DEFINITION of 'Bar Graph'

A bar graph is a chart that plots data using rectangular bars (called bins) that represent the total amount of observations in the data for that category. A bar chart is a style of bar graph; it is often used to represent the price range of a stock over a single day. In finance and economics, an example of a bar graph is one that compares median household income for several states, in which one axis represents different categories, the different states, and the other represents a discrete range of data points, median income.

Bar graphs can be constructed with the data rising vertically or extending horizontally. A commonly used vertically-oriented bar graph is the histogram, which uses bars to represent the frequency distribution of data visually. Histograms are commonly used in statistics to demonstrate how many of a certain type of variable occurs within a specific range, clustered into 'bins' or 'buckets'. For example, a census counting the age distribution of a particular country may generate a histogram to show how many peopleĀ are between the ages of 0 and 10, 11 and 20, 21 and 30, 31 and 40, etc. This histogram would look similar to the example below:.

BREAKING DOWN 'Bar Graph'

The purpose of a bar graph is to convey relational information quickly as the bars display the quantity for a particular category. The left side of a bar graph is called the y-axis, while the bottom of a bar graph is called the x-axis. When interpreting a bar graph, the length of the bars determines the highest value, lowest value and any inconsistencies.

Features

A typical bar graph has a label, axis, scales and bars. These graphs are ideal for comparing two or more values. Data is displayed either horizontally or vertically. Single bar graphs are used to convey discrete values of an item within a category. For instance, a bar graph could display the number of males with a certain trait for specific ages. The discrete value, or the number of instances in which an individual has a certain trait, is displayed based on the length of the bar. In this example, a different bar is established for each age or age group.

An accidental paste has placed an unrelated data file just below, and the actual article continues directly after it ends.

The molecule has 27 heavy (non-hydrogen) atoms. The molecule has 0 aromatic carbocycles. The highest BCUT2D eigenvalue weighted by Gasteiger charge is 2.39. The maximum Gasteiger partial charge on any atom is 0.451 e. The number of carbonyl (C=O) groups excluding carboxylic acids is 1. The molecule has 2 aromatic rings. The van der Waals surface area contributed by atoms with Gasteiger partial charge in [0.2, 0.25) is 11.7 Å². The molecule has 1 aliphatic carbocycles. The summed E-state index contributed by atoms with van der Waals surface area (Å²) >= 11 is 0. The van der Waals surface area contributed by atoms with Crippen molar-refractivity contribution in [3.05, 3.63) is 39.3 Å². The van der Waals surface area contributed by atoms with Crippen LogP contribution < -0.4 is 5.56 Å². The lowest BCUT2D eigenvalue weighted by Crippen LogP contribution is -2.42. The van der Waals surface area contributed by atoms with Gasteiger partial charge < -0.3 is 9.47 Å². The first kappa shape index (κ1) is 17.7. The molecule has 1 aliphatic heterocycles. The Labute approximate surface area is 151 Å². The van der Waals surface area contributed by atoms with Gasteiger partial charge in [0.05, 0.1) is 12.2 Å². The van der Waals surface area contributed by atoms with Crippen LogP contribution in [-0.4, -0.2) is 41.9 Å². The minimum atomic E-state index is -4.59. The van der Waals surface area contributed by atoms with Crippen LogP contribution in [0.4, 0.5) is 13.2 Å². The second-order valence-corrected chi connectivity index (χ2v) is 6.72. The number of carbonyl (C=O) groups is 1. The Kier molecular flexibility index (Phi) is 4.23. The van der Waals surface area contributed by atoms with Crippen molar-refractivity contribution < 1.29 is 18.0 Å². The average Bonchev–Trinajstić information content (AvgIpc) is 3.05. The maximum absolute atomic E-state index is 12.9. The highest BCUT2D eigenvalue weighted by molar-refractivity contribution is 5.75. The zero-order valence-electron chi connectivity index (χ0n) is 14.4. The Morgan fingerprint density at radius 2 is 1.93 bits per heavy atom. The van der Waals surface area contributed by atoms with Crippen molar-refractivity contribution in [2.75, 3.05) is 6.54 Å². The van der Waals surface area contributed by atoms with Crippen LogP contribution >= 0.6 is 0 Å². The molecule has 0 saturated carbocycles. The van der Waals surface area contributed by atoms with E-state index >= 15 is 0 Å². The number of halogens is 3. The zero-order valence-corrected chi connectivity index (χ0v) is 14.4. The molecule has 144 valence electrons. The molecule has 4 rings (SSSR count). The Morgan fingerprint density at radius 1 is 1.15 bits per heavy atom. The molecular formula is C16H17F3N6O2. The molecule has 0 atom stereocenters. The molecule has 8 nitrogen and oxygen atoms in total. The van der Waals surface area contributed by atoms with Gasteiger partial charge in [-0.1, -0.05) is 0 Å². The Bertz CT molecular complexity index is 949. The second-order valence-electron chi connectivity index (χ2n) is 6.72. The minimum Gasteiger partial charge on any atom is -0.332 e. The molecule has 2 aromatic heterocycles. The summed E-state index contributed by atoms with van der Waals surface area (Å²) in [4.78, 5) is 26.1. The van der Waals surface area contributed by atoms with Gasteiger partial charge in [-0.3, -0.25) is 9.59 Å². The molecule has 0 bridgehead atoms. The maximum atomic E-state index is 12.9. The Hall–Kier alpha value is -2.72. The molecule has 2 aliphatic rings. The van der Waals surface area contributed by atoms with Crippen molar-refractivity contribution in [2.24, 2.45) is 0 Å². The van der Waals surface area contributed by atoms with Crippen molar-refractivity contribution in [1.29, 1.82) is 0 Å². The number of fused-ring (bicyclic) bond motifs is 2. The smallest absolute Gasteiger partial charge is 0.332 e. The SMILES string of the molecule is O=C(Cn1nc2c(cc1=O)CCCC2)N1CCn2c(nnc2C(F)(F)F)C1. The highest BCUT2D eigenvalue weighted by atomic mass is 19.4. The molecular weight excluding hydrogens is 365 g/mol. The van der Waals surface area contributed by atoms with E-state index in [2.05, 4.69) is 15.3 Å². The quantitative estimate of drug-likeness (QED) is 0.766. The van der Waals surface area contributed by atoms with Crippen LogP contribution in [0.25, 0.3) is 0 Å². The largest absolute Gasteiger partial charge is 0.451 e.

When a graph has a well-defined zero point and the data set has positive and negative values in relation to this point, bars can still be displayed. When this occurs, a horizontal bar graph is typically used in which the independent variable is placed on the vertical axis. The bars proceed to the left and right of the zero point; bars to the left usually display negative values while bars to the right are positive values.

Grouped Bar Graphs

Grouped bar graphs, also called clustered bar graphs, represent discrete values for more than one item that share the same category. Elaborating on the example above, a bar graph could display the number of individuals, male and female, with a certain trait for specific ages. The aggregate of number of instances could be combined into one bar. Alternatively, the instances could remain segregated by gender; one bar for all male instances and one bar for all females instances would be placed side by side for each age or age group.

Stacked Bar Graphs

Stacked bar graphs or composite bar graphs divide an aggregate total into parts. These parts are typically identified by utilizing different colors for each section. In the example above, the aggregate of instances for both males and females may be combined into one bar but the bar may be divided into multiple sections represented by different colors.

Bar Graphs in Technical Analysis

Some technical analysis relies on bar graphs. For instance, traders may employ a moving average convergence divergence (MACD) histogram, which is a popular technical indicator that illustrates the difference between the MACD line and the signal line.

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